By: Hans Themistode
For his past two fights, Gervonta Davis has fought at 130 and 135 pounds. Historically though, the two-division knockout artist has had issues making weight in both divisions. With that said, he should have no problem with the scale for his next contest.
As first reported by Mike Coppinger of The Athletic, Davis will move up to 140 pounds to take on WBA “Regular” titlist Mario Barrios sometime in the summer.
Davis, 26, was last seen in the ring on Halloween night against former multiple division champion Leo Santa Cruz. After five fairly even rounds, Davis did what he always does in the sixth. Meaning, he ended things definitively.
The win for the Baltimore native allowed him to hold onto his own WBA 135 pound title while also nabbing the 130-pound crown away from Santa Cruz.
Davis (24-0, 23 KOs) appeared to drop numerous hints over the past several weeks on his social media account, claiming that he was “going to do something spectacular,” in his next ring outing. Doing so against Barrios, however, won’t come easy.
For the 140 pound secondary titlist, a win over Davis would be the biggest of his career. More than likely, the 25-year-old will walk into their showdown as an underdog. Still, he’ll have several advantages on his side, most notably, a five-inch height and four-inch reach advantage.
Barrios (26-0, 17 KOs) has also shown plenty of power as he’s gone on to stop nine of his last ten opponents, including a sixth-round knockout over Ryan Karl on the undercard of Davis vs Santa Cruz last year.
Currently, there is no news in terms of where their contest could take place but with Davis drawing a huge crowd in Texas for his last ring outing and with Texas Governor Greg Abbott lifting the mask mandate and opening businesses at 100% capacity, Davis vs Barrios could theoretically land there.
By: Hans Themistode
Oscar Valdez walked into his contest against Miguel Berchelt virtually without a single soul believing in him. However, by the time he left the ring a few minutes later, just about everyone was riding his coattails.
From the moment the opening bell rang, it was clear that Valdez was simply the better fighter. With knockdowns scored in both the fourth and ninth rounds, Valdez ended things with one final punch in the tenth.
Just about everyone is lauding the performance of Valdez. But in the case of former multiple division belt holder Timothy Bradley, he’s taken his praise to a whole other level.
“That type of performance that he put on, that’s hall of fame,” said Bradley on the Ak and Barak Show. “To me, he wrote his ticket to the hall of fame.”
For years now, Bradley sat back and watched Berchelt terrorize the super featherweight division. With 16 knockout wins in his past 17 fights, most expected Valdez to simply become another victim. With that said, they were all proven wrong as Valdez had little trouble dealing with the power and aggression of Berchelt.
In Bradley’s opinion, Valdez can hang up his gloves this very minute, then sit back and relax as his name is called to be enshrined into the hall of fame. Valdez’s name being mentioned amongst the greats is justified not because of his championship run at 126 pounds or even because of the countless back and forth battles we’ve all seen him in.
No, to Bradley, Valdez deserves the highest of praises because of his willingness to face someone like Berchelt, to begin with. Other big-name fighters, including a certain young star from Baltimore, Bradley believes was simply too scared to step up to the plate.
“Two division world champion, we’ve seen him in wars. He fought the bogeyman in the division. Nobody wanted to face this guy, not even Gervonta Davis wanted to face him, trust me on this. The guys that were at 130 avoided Berchelt because he was a big puncher, he was awkward, big and physically strong so a lot of guys strayed away from him.”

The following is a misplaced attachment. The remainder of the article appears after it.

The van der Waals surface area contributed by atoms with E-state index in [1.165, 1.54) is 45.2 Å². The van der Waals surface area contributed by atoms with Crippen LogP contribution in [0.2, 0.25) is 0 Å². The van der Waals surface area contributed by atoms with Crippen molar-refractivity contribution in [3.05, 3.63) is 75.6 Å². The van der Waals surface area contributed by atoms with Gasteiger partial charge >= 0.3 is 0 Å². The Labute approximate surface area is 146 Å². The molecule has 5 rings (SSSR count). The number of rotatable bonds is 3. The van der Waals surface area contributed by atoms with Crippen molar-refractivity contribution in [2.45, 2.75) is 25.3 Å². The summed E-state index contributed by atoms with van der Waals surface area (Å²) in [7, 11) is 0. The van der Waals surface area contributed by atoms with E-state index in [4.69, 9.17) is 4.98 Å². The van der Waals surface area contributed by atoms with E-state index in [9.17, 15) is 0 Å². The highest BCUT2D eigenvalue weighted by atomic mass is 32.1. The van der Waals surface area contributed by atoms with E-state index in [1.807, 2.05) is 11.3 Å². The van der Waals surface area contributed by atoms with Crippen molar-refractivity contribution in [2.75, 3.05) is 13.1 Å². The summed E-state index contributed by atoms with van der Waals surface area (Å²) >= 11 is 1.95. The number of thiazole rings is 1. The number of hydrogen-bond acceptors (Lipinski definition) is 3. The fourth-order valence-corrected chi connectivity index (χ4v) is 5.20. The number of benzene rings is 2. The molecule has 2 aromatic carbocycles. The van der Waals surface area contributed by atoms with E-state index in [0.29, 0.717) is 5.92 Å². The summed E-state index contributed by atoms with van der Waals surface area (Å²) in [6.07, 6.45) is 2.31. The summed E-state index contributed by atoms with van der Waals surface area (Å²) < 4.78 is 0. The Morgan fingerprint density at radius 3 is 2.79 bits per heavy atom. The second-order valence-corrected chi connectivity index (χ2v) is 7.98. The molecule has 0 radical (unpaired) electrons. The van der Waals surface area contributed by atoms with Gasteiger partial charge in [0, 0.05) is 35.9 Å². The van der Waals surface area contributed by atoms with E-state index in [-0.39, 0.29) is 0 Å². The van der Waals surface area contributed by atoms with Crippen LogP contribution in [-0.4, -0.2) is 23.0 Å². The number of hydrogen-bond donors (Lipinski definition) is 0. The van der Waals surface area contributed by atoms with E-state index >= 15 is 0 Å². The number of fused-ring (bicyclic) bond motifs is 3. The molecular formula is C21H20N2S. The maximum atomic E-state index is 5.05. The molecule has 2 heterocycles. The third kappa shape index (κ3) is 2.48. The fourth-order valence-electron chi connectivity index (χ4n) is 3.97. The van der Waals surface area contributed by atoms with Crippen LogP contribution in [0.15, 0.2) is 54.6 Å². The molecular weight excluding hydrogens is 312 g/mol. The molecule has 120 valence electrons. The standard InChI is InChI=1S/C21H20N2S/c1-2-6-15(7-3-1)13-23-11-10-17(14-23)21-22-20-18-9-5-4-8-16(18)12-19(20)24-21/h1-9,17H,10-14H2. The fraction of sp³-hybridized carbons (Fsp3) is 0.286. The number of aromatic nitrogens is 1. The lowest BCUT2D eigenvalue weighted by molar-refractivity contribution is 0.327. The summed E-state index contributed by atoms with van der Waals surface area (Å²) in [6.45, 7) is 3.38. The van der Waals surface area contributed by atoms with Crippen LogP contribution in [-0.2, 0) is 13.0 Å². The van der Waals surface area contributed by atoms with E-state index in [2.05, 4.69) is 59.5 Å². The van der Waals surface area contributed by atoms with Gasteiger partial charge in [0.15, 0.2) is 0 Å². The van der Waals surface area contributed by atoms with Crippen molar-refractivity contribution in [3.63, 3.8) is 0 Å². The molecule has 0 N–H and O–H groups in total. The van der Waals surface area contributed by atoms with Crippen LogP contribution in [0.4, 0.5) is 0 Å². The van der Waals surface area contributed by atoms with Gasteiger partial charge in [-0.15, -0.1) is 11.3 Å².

By: Hans Themistode
At one point in time, Gervonta Davis believed a showdown with lightweight contender Ryan Garcia was a bit too early. Now, however, it appears Garcia has come of age as Davis isn’t only interested in the bout, he’s pursuing it at all costs.
“I’m pushing for it for sure,” said Davis during an interview with boxingscene.com.
For Davis, a look of contrition would come across his face over the years whenever Garcia mentioned his name. With a minimal amount of experience under his belt at the time, along with not being allowed to even purchase alcohol, Davis (24-0, 23 KOs) simply believed that Garcia was far too green to face him in the ring. Now, he simply can’t wait to take on the California native.
In Garcia’s most recent ring appearance, he seemingly proved that he isn’t only style but also substance. On the second day of the new year, Garcia (21-0, 18 KOs) was forced to pick himself up off the canvas against contender Luke Campbell. Not only did he dust himself off, but in doing so, he was given his defining moment as he went on to stop Campbell in the seventh round.
Following the win, Garcia immediately grabbed the microphone and called out Davis once again. By all accounts, his nonstop mentions of Davis along with his captivating performance has worked. No longer is the former two-division world titlist under the impression that Garcia is no longer worth his time.
In fact, Davis, 26, is anxious to add Garcia’s name to the long list of contenders that have folded underneath his one-punch knockout power.
“Everybody said they’re on board with it, so it shouldn’t be that hard [to make]. I just keep asking them over and over, [promoters] Leonard[Ellerbe] and Floyd [Mayweather]. I think Floyd wants the fight to happen, so it shouldn’t be hard to make.”
By: Hans Themistode
Teofimo Lopez has planted his flag in the ground and won’t budge an inch.
After doing what many believed to be impossible in beating Vasiliy Lomachenko in mid-October of 2020, the Brooklyn native announced that he would no longer play second fiddle to anyone.
“I’m the A-side now,” said Lopez during numerous interviews over the past several months. “Including against Gervonta Davis. I’m the king now.”